AG Opinions: fire protection districts, age requirements for JPs, and liens
By Mark Whitmore, AAC Chief Legal Counsel
AG OPINION NO. 2019-032
Traditionally, formation of a fire protection district under Ark Code §14-284-203 was accomplished as follows: (1) By the Quorum Court by ordinance enacted after notice and a public hearing; or (2) By the County Court (County Judge sitting as the County Court) pursuant to an election of qualified electors of the proposed fire protection district. Ark Code §14-284-204 prescribed that any ordinance considered by the Quorum Court include publication of notice and a public hearing. The ordinance would be void if a majority of the qualified electors appearing in person at the hearing opposed the formation of the fire protection district. Likewise, petitions submitted by a majority of the qualified electors could oppose and void the formation of the district.
Attorney General (AG) Opinion No. 2018-136 requested by the Honorable Daniel Shue, prosecuting attorney of the 12th Judicial District, stated that Act 703 of 2017 retained the provisions of the subsection allowing for the will of the qualified electors. Act 703 of 2017 did not eliminate the requisite public hearing or the capacity of the majority of the qualified electors to void the ordinance. Act 703 of 2017 did retain the capacity of the vote of the majority qualified elections to oppose the formation of the district by signature petitions.
The current opinion, AG Opinion No. 2019-032, explains that Act 1077 of 2019 sought to and effectively eliminated the will of the people: the requirement of a public hearing; the ability for the vote of the majority of the qualified electors attending a public hearing to oppose the ordinance; and the ability of the majority of the qualified electors in the district to oppose the ordinance by signature petition. The AG states, “As you can see, subsection (b)(1) no longer states that the fire protection district no longer becomes a fire protection district using the procedures set out in this subchapter.” The petition by the governing body of the fire department to convert a fire protection district must be granted within 60 days. The AG further explained that there can be no delay of a 60-day period for granting the petition. The language of Act 1077 of 2019 directs if the Quorum Court want any issues or questions to be addressed by the governing board of the fire department, it must do so within 60 days. Lawsuits regarding Act 1077 of 2019 are pending.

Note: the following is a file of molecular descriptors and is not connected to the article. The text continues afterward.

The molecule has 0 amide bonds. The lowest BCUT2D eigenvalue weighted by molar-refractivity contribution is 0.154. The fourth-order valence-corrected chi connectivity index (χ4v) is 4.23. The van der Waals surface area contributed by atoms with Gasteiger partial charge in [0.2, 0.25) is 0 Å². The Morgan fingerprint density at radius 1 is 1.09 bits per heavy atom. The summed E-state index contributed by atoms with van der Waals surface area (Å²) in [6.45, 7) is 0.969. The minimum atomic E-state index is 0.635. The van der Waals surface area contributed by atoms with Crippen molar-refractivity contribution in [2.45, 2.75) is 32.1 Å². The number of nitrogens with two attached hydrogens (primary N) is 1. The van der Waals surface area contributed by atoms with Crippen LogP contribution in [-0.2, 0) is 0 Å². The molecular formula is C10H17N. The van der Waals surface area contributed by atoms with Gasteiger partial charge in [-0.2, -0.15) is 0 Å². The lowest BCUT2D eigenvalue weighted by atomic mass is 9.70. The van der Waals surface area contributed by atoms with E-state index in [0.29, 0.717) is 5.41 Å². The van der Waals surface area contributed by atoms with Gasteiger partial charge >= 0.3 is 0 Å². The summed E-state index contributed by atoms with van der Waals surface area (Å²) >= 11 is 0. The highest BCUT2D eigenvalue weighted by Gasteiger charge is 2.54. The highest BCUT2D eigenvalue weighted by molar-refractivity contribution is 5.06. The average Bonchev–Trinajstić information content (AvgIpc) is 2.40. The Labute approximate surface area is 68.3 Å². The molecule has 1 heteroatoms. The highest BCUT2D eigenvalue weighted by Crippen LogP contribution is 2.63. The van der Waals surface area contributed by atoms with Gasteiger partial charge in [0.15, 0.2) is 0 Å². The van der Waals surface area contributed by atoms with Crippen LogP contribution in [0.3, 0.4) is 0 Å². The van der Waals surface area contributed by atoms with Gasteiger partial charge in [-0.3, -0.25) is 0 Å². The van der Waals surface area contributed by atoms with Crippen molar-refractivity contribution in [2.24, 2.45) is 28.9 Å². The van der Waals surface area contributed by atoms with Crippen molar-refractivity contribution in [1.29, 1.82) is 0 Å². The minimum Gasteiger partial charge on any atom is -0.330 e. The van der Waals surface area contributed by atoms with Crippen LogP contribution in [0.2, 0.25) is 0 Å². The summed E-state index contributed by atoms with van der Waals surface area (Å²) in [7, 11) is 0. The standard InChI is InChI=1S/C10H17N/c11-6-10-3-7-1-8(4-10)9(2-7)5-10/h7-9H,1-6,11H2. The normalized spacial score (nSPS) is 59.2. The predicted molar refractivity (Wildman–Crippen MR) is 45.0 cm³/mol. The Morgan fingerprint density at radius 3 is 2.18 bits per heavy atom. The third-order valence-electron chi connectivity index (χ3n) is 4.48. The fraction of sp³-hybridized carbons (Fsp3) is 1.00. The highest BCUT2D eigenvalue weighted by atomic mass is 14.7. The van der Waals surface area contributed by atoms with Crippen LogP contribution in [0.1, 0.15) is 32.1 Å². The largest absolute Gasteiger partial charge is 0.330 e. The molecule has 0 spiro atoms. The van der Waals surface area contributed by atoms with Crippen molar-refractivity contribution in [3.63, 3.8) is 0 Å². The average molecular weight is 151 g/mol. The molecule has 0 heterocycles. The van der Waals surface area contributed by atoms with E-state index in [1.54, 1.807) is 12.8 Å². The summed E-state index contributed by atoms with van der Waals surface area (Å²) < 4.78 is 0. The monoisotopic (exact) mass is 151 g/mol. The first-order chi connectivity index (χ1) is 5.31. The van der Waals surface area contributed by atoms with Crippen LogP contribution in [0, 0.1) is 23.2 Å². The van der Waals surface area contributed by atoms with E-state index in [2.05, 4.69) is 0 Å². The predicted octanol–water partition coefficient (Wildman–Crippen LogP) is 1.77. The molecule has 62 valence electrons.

AG OPINION NO. 2019-037
Does a constituent have to be 18 years of age at the date of filing for office for the primary office or at the time that he would be sworn into office to be eligible to serve as Justice of the Peace? A person will only need to be 18 years old and otherwise a qualified elector at the time of taking office.
AG OPINION NOS. 2019-015 & 2019-016
These two opinions regard the same questions and subject matter. The AG explained that Ark. Code §26-34-101 provides for a lien on all items of assessed and taxable personal property. The lien remains regardless of subsequent transfers in ownership. It has been long-standing law in Arkansas that taxes assessed upon real and personal property shall bind them and be entitled to preference over all judgments, executions, encumbrances, or liens when created. When taxpayers assess their tangible personal property each year, that assessment creates liens encumbering the property for the taxes due. No action is needed to make the county a secured creditor in respect to the property. The lien is paramount and not affected by subsequent change in ownership. Collectors are not required to record tax liens with the Federal Aviation Administration (FAA). However, recoding the lien with the FAA is necessary to the lien to be valid against an innocent buyer of an aircraft. Congress has established a single national registration and recording system for liens against aircraft.